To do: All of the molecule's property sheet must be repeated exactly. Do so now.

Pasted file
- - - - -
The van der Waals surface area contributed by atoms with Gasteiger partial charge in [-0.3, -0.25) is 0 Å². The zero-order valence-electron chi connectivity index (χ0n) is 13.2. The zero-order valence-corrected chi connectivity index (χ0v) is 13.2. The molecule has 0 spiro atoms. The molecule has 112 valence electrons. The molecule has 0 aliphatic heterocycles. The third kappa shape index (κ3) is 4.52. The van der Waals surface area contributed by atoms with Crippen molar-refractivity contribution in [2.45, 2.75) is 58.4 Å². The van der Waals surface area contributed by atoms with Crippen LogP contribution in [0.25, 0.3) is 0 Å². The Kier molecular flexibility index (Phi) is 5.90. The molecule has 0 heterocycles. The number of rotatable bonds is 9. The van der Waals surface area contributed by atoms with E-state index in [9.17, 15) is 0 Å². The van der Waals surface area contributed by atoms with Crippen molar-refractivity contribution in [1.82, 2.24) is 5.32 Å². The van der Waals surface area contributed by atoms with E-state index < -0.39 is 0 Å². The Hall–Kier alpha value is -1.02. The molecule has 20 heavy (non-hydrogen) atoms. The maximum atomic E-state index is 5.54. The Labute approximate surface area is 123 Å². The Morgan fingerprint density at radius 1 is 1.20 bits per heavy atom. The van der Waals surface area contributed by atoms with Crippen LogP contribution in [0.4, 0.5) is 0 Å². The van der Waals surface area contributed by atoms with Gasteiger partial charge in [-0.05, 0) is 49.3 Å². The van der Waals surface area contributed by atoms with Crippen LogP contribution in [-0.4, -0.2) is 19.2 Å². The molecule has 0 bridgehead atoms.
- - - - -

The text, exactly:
The van der Waals surface area contributed by atoms with Gasteiger partial charge in [-0.3, -0.25) is 0 Å². The zero-order valence-electron chi connectivity index (χ0n) is 13.2. The zero-order valence-corrected chi connectivity index (χ0v) is 13.2. The molecule has 0 spiro atoms. The molecule has 112 valence electrons. The molecule has 0 aliphatic heterocycles. The third kappa shape index (κ3) is 4.52. The van der Waals surface area contributed by atoms with Crippen molar-refractivity contribution in [2.45, 2.75) is 58.4 Å². The van der Waals surface area contributed by atoms with Crippen LogP contribution in [0.25, 0.3) is 0 Å². The Kier molecular flexibility index (Phi) is 5.90. The molecule has 0 heterocycles. The number of rotatable bonds is 9. The van der Waals surface area contributed by atoms with E-state index in [9.17, 15) is 0 Å². The van der Waals surface area contributed by atoms with Crippen molar-refractivity contribution in [1.82, 2.24) is 5.32 Å². The van der Waals surface area contributed by atoms with E-state index < -0.39 is 0 Å². The Hall–Kier alpha value is -1.02. The molecule has 20 heavy (non-hydrogen) atoms. The maximum atomic E-state index is 5.54. The Labute approximate surface area is 123 Å². The Morgan fingerprint density at radius 1 is 1.20 bits per heavy atom. The van der Waals surface area contributed by atoms with Crippen LogP contribution in [0.4, 0.5) is 0 Å². The van der Waals surface area contributed by atoms with Gasteiger partial charge in [-0.05, 0) is 49.3 Å². The van der Waals surface area contributed by atoms with Crippen LogP contribution in [-0.4, -0.2) is 19.2 Å². The molecule has 0 bridgehead atoms.